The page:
Whatever the specific merits or demerits of the recommendations of the 9/11 Commission, re-organizing the whole intelligence operations of the United States in a few months before an election seems like quite a rush to judgment.
Yet, precisely because it is an election year, elected officials will be under great pressure to "do something." The old saying, "Marry in haste and repent at leisure" may turn out to apply to a hasty marriage of intelligence services in the heat of a political campaign.
Creating an intelligence "czar" in charge of all information on terrorists, whether that information comes from the CIA, the FBI or elsewhere, may or may not be a good idea. But what kind of intelligence "czar" can you get to be put in place just months before a presidential election?
The kind of top-caliber person needed is the least likely to accept such an appointment, when the job could turn out to end in a few months, depending on the outcome of the presidential election. Even if such a person could be found, how much influence could that official wield over long-term career people in the intelligence services who know that this official could be gone next January?
Behind all the emphasis on "intelligence failure" is a notion that surprises can be prevented. Some can and some can't. There are too many possible targets and too many ways of attacking them for even the best intelligence agencies to discover all threats in time to keep them from being carried out.
No quick-fix reorganization can change that. The war against terrorism is a very different kind of war. The Soviet Union, with all its nuclear weapons, could be deterred by our nuclear weapons. But suicide terrorists cannot be deterred. They can only be intercepted or killed.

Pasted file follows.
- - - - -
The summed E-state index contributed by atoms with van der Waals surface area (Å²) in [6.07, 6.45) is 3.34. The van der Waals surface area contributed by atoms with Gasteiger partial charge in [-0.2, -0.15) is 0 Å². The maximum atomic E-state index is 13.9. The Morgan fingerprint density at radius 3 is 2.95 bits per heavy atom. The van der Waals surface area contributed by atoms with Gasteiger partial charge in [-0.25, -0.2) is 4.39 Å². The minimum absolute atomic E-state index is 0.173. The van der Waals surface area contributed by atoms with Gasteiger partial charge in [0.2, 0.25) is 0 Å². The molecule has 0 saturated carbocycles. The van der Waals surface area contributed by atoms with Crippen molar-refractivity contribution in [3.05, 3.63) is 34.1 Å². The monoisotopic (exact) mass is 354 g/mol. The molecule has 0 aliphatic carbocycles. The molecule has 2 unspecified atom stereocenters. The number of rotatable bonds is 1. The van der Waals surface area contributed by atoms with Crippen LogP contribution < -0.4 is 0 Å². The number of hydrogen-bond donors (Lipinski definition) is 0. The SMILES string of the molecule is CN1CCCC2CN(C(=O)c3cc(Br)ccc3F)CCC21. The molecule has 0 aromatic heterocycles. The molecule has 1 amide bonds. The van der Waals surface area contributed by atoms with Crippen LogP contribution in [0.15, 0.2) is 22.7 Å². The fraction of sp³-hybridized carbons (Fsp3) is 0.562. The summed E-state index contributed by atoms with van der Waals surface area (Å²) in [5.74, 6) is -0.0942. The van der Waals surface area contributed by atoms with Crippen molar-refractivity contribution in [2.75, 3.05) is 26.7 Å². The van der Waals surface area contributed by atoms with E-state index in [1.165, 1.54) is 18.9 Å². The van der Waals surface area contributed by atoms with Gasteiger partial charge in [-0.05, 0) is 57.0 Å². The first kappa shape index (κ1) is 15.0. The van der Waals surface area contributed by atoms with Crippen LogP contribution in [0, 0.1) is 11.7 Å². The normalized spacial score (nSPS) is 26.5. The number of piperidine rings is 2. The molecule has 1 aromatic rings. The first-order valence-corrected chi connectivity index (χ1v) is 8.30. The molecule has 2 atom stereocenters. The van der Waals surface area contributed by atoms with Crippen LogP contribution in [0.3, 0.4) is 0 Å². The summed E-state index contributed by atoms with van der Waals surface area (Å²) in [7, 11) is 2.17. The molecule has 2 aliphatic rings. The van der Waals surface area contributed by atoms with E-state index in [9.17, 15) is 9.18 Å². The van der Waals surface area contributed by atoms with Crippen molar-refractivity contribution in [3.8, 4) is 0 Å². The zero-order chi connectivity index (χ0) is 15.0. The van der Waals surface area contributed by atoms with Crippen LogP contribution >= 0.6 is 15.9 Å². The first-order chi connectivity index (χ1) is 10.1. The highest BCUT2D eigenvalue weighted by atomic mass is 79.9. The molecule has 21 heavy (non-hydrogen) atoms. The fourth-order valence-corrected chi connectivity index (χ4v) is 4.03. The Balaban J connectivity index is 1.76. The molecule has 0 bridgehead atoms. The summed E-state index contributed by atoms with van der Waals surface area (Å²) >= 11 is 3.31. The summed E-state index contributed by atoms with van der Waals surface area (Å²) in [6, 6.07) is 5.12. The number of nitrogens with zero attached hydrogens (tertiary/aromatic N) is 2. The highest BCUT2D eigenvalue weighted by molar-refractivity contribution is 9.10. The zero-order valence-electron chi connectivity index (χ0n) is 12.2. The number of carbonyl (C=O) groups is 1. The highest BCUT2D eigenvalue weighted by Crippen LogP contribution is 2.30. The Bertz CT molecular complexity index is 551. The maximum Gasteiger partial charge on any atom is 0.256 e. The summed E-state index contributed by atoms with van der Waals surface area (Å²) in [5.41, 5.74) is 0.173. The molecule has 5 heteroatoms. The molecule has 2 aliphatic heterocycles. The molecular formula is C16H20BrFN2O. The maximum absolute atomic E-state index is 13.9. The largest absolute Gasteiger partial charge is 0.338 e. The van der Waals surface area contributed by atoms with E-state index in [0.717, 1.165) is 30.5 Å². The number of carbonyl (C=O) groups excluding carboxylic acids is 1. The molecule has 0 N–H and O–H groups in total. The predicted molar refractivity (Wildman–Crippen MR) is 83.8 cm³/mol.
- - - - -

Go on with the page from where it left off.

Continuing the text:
What can be deterred are countries that provide the support for terrorism. That means making such countries fear us more than they fear the terrorists. You don't get that with UN resolutions or even by consulting our "allies" -- least of all allies who cut and run, like Spain and the Philippines.
You deter nations by showing them what destruction you are prepared to rain down on those nations that refuse to be deterred. Whether or not the war against Iraq ends up uncovering any weapons of mass destruction in Iraq, it has already turned up weapons of mass destruction that Libya is giving up because Qaddafi did not want to end up like Saddam Hussein.
Everyone already knows that the United States has the military power to destroy any government that promotes international terrorism. What has long been in doubt is whether we have the will.
National solidarity in the wake of the 9/11 attacks and public support for the invasion of Afghanistan showed that we had the will as well as the means. This led many nations around the world to begin cooperating with American efforts to disrupt the international flows of money and terrorists that made international terrorist networks so dangerous.
But now the national unity behind that progress has been replaced by national disunity produced by irresponsible election-year rhetoric that has signaled to foreign governments -- especially those of our enemies -- that the United States is far less capable of decisive action now than it was two years ago.
Countries like Iran and North Korea are now threatening to go nuclear, which means that in a few years terrorists may be able to go nuclear with their help. But too many politicians care only about what will get them elected this year.
The purpose of the 9/11 Commission was supposedly to find out what happened on 9/11. Having such a Commission reporting its findings during an election year would have been a questionable arrangement, even without the mission creep that has led the Commission into policy pronouncements.
This Commission will not be around to be held accountable for the actual consequences of its recommendations. These consequences will include election-year haste in search of a quick fix solution that can easily turn out to be a dangerous illusion.
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